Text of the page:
With respect to adjustments to the lodestar amount, we hold that Ohio-Sealy cannot recover an upward adjustment for the contingent nature of success because it paid its attorneys on an hourly basis. We also hold that the district court did not abuse its discretion to the extent that it attempted to compensate the plaintiff for inflation, but the court failed to provide sufficient justification for the multiplier it chose.
In holding that the district court abused its discretion in some aspects of this fee contest, we do not do so critically. There is a practical limit to what a busy trial judge may be expected to do with the massive fee detail engendered by protracted litigation. As Justice Powell wrote in Hensley "[a] request for attorney's fees should not result in a second major litigation." 461 U.S. at 437, 103 S.Ct. at 1941. Counsel who seek fees have the duty to justify the fees with reasonable, organized, and understandable data so that the trial judge may fairly and expeditiously resolve the fee issue. Counsel who oppose the fees have a similar responsibility to state objections with particularity and clarity. Miscellaneous fee data cannot just be dumped on the bench for the judge to sort through and resolve. We believe that Judge Parsons on remand, assisted by the guidance we have tried to give with this opinion, will set as fair a fee as is judicially possible. Even though we do not reach the merits of the issue whether an evidentiary hearing was needed in this case, see note 13, Judge Parsons, if he deems it helpful, may enlist the help of the magistrate, see 28 U.S.C. Sec. 636, or a special master, see Fed.R.Civ.P. 53, or undertake it himself with an evidentiary hearing. We regret the necessity of remand requiring the expenditure of more judicial time by the trial judge in the tiresome task of trying to unravel and resolve this complex fee setting problem, and therefore urge the parties in good faith to endeavor to settle their attorneys' fees among themselves. Circuit Rule 18 shall not apply on remand.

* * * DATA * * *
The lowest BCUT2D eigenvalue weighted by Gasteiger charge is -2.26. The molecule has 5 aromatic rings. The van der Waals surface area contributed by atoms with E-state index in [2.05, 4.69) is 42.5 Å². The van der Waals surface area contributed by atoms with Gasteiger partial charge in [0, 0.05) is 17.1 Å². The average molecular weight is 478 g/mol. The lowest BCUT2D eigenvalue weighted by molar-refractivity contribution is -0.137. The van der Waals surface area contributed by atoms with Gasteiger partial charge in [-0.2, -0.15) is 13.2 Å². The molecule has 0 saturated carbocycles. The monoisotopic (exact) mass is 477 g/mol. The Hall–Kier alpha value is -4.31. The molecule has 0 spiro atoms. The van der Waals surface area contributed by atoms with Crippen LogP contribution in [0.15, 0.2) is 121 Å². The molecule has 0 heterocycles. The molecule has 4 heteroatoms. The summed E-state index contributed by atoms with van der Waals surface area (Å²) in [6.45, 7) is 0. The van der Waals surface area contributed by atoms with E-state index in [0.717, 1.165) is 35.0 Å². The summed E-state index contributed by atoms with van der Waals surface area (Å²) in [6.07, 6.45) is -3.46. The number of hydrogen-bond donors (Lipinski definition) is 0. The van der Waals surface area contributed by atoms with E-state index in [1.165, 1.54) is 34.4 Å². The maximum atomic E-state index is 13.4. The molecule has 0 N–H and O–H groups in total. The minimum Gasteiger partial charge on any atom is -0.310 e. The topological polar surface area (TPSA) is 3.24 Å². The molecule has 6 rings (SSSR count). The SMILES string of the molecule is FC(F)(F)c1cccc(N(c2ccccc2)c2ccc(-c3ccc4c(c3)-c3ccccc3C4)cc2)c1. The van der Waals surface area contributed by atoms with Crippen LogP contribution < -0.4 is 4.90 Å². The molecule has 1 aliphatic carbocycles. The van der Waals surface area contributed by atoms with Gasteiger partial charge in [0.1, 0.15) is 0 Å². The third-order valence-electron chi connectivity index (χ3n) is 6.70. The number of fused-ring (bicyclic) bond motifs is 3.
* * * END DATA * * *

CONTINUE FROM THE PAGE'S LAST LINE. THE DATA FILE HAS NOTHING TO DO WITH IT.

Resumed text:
AFFIRMED IN PART, REVERSED IN PART, AND REMANDED.
The Honorable Eugene A. Wright, Senior Circuit Judge of the United States Court of Appeals for the Ninth Circuit, is sitting by designation
Ohio-Sealy filed eight appendices with its initial brief. These appendices consisted of tables of numbers of hours, billing rates, and fee awards based on differing interest rates. Each appendix also listed its sources; for example, Appendix C lists 34 sources for the information listed in the tables. Sealy moved to strike these appendices on the ground that none of the tables and charts in the appendices was a part of the trial court record. Ohio-Sealy responded that the appendices simply reflect summaries of the voluminous evidence in the district court record, interest rates published in the Federal Reserve Bulletin, and mathematics. Sealy argued that the numbers of hours listed in the appendices are not supported by or are inconsistent with the record; Sealy identified a number of alleged discrepancies
Evidence not presented to the trial court may not be offered on appeal. See Rebuck v. Vogel, 713 F.2d 484, 486 (8th Cir.1983); see also Fed.R.App.P. 10(a) (record on appeal consists of "original papers and exhibits filed in the district court, the transcript of proceedings, if any, and a certified copy of the docket entries prepared by the clerk of the district court"). The plaintiff argues that summaries of voluminous materials are simply tools to aid this court in understanding the record, but the cases the plaintiff cites lend no support to this proposition. Those cases refer to summaries admitted by the trial court, not an appellate court. As the Third Circuit stated, "[s]ummaries of voluminous business records are admissible in evidence where the records are already in evidence, permitting independent verification of the summaries." Meister v. Commissioner, 504 F.2d 505, 513 (3d Cir.1974), cert. denied, 421 U.S. 964, 95 S.Ct. 1951, 44 L.Ed.2d 450 (1975). If Ohio-Sealy thought these summaries were so helpful and important, it should have submitted them to the district court. Then the defendant could have contested those portions of the tables that it claims are inconsistent with the record, and the district court could have made a factual finding. The motion to strike is granted. See Cox v. Northwest Airlines, Inc., 379 F.2d 893, 896-97 (7th Cir.1967), cert. denied, 389 U.S. 1044, 88 S.Ct. 788, 19 L.Ed.2d 836 (1968).
These average rates are referred to as weighted average historical hourly rates because the value for total fees based on historical rates reflects not only the various hourly rates but also how many hours were worked at each rate. Using an average hourly rate without considering the number of hours worked at each rate could overestimate the weighted average if attorneys worked most of the hours at lower rates or underestimate the weighted average if most of the hours were worked at higher rates